Mustapha

Mustapha-01.jpg

I have ended up down a rabbit hole.

The song itself is an odd creole of a song. Arabic, Parsi and English mashed together, with elements of muezzinish vocal stylings and klezmeric rhythms. It sits somewhere between a call to prayer and a shouting stamp, and a not entirely vague sense of appropriation.

My musicology isn’t strong enough to dig around what’s actually going on here.

So I tried to dig into what was being appropriated, and what it might mean, and instead ended up drowning in Freddie’s early life and the politics of Zanzibar.

Mustapha.

So Freddie was born in Stone Town, Zanzibar, to an Indian family. His surname was Bulsara, taken from the town of Bulsar near Ahmedabad, in Gujarat. His family lived in Zanzibar for the bulk of his childhood, although he actually went to school near Mumbai. Zanzibar (now part of Tanzania) remains a 99% Islamic country, and it’s highly likely this is where some of the inspiration for the prayer like elements of this song comes from, but who knows. His family was Parsi Zoroastrian, with roots in Persia, rather than India.

Zanzibar was part of the Portugeuse colonies for quite a while, before being taken over by Oman, and then becoming a protectorate of the British Empire. This meant it kept sovereignty with the Arabic Sultanate, but was effectively part of the Empire. The allegedly Empire got involved mostly to stop the slave trade (but was no doubt benefiting from it up to that point, so lets not pretend there were any good guys here).

And of course, the Sultans ruled under the approval of the British, so when one they didn’t like came a long, they just put some governors in their place. (In order to do this the Royal Navy declared war, destroyed the palace, and a ceasefire was declared 83 minutes after the start of hostilities, officially the shortest war ever. Again, let’s not forget we’re talking about people dying horribly so that Britain could get it’s way and keep its trade routes open.)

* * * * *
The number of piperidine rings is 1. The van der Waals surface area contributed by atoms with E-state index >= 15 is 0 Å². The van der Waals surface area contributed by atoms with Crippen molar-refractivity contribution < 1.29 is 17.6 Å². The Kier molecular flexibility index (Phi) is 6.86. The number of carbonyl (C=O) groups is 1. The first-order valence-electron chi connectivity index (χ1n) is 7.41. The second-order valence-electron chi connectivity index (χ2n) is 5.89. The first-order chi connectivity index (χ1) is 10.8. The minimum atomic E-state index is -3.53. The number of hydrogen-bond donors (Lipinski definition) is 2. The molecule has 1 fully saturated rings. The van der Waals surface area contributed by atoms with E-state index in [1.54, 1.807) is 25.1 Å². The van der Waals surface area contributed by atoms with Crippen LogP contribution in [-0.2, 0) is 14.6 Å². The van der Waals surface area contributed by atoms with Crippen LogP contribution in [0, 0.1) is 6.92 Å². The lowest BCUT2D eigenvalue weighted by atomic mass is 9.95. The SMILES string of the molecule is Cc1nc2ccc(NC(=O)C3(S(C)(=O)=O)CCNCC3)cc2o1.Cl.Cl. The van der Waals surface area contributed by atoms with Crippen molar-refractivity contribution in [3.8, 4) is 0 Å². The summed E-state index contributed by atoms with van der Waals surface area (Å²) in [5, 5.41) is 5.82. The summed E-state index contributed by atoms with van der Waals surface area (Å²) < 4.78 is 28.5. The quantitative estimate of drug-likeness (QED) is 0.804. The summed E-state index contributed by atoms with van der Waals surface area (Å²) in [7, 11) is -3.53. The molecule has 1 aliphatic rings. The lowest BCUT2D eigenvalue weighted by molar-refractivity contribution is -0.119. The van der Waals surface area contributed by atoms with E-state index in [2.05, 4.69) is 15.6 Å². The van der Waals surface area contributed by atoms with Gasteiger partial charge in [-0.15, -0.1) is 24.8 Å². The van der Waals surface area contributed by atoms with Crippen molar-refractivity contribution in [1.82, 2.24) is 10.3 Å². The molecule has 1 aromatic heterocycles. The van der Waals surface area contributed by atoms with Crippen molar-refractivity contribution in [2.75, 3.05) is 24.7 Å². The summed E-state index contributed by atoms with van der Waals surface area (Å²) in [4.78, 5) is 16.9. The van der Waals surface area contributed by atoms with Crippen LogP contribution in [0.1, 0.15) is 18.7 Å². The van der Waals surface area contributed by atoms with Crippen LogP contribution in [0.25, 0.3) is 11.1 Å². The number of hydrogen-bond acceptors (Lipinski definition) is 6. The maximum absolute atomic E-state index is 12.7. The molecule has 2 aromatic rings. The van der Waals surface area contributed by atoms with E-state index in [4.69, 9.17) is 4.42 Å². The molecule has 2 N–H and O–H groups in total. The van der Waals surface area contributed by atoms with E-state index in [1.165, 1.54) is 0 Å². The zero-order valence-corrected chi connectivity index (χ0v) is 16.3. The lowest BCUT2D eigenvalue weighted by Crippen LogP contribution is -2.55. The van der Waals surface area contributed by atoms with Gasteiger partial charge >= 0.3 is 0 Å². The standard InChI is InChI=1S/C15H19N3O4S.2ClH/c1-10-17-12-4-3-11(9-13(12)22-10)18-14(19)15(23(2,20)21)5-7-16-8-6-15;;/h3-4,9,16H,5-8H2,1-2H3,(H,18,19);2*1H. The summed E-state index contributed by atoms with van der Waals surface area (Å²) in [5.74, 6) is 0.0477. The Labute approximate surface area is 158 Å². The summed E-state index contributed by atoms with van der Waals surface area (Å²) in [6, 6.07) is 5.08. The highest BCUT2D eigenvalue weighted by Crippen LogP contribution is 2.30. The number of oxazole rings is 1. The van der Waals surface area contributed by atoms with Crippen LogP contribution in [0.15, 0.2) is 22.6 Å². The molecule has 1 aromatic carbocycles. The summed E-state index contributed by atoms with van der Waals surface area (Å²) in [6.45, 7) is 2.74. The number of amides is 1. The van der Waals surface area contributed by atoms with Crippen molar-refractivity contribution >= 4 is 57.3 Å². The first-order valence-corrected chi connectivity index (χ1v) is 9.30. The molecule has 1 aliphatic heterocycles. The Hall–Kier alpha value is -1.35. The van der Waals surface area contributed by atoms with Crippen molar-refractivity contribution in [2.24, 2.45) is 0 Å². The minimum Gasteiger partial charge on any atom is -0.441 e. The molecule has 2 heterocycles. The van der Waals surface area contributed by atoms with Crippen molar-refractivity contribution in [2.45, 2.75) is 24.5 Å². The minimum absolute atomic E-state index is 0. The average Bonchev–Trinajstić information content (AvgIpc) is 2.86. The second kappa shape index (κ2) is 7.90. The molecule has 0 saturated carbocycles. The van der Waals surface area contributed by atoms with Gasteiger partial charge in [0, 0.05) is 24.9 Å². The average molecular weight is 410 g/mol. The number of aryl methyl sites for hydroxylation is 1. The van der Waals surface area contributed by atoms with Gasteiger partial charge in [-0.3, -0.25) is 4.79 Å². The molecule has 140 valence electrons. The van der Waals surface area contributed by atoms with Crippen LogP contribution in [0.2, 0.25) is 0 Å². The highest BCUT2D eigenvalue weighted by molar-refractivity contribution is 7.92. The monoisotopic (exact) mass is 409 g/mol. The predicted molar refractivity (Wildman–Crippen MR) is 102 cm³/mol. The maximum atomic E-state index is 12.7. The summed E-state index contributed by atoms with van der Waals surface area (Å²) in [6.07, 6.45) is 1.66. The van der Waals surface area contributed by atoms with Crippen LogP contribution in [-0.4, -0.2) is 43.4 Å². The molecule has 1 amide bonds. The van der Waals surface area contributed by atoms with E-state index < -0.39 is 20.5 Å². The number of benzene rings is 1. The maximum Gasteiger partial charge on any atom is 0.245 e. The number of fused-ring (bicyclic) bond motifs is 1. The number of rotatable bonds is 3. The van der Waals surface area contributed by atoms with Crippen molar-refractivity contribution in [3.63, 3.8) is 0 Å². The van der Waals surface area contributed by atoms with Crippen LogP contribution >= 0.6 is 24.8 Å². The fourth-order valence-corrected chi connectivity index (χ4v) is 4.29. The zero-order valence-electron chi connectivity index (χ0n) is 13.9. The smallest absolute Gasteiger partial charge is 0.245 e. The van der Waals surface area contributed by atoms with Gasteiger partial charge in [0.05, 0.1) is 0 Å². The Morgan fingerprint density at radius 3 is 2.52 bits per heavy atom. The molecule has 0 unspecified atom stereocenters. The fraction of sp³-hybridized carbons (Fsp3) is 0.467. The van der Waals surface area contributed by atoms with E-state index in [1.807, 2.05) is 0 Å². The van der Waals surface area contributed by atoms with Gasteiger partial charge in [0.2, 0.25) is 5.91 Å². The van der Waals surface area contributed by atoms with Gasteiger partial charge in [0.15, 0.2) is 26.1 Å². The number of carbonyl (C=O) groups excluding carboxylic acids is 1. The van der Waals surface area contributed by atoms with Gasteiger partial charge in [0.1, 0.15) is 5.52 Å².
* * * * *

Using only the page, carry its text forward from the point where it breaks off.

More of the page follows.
So Freddie and family were born into this situation. Part of a wealthy ruling class. But in the early sixties people were getting pissed off. The British were pulling away, and installing somewhat democratic institutions. Gerrymandering meant that majority of votes in elections were going to African-aligned parties, while the government was still being held by the Arabic-aligned parties. The racial divisions were clear, and almost as the British pulled out (not quite granting independence, as technically it was never a colony), a revolution happened, leading to brutal violence across the country directed at the Arabic community.

Unsurprisingly, this was all pretty grim. It doesn’t feel like anyone comes out of the full story well.

Freddie and family got out just before all of this (I’ve read conflicting reports here, some put it a year before the revolution, some put it during). So he was fleeing from his brutal racially motivated, after enjoying the benefits of colonially supported class privilege, all while being dominated by the biggest, nastiest empire.

I have no idea what to make of it.

I’m glad the song pulled me to dig into this. It’s so easy to broadly wash out the years of Empire as ‘bad things a long time ago’ and not think of the detail and horrors that came from it. It’s also terrible to oversimplify in the way I have above…but hopefully you know I’m just trying to point you towards a lot of bigger and smaller stories. And you can dig in yourself.

And all that really leads me to the song is that yes, Freddie will have heard a lot of Islamic singing as a child.

The other bit of reading, perhaps a little more warming, is this interview with his family, discussing his pride in his Parsi roots.

The song is a rollicking intro to an odd album. It marks Queen as very different to other bands, although it still makes me worry about how sensitive they are to the cultures they pull from (importantly, Islam is not Freddie’s culture, and, with regard to previous worries, his childhood was likely spent very close to racist attitudes towards black Africa).

The mash of languages is matched by the mash of tones and musical styles. The whole thing sits very oddly, but the record would be less rich without it. And Freddie’s voice is incredible.

For what it’s worth, apparently Freddie said it was all nonsense loosely based on bits of languages, but not really with any underlying meaning.

I don’t know what to make of it. But I’m glad I tried.

Sorry if I’ve got everything horribly wrong.

 

 

 

Queen: An Exploded Diagram is me having big and little thoughts about every Queen song in chronological order. If you want to support me, making it more financially viable and easier to explain to people at parties, please back my patreon.

Illustration by Emma.

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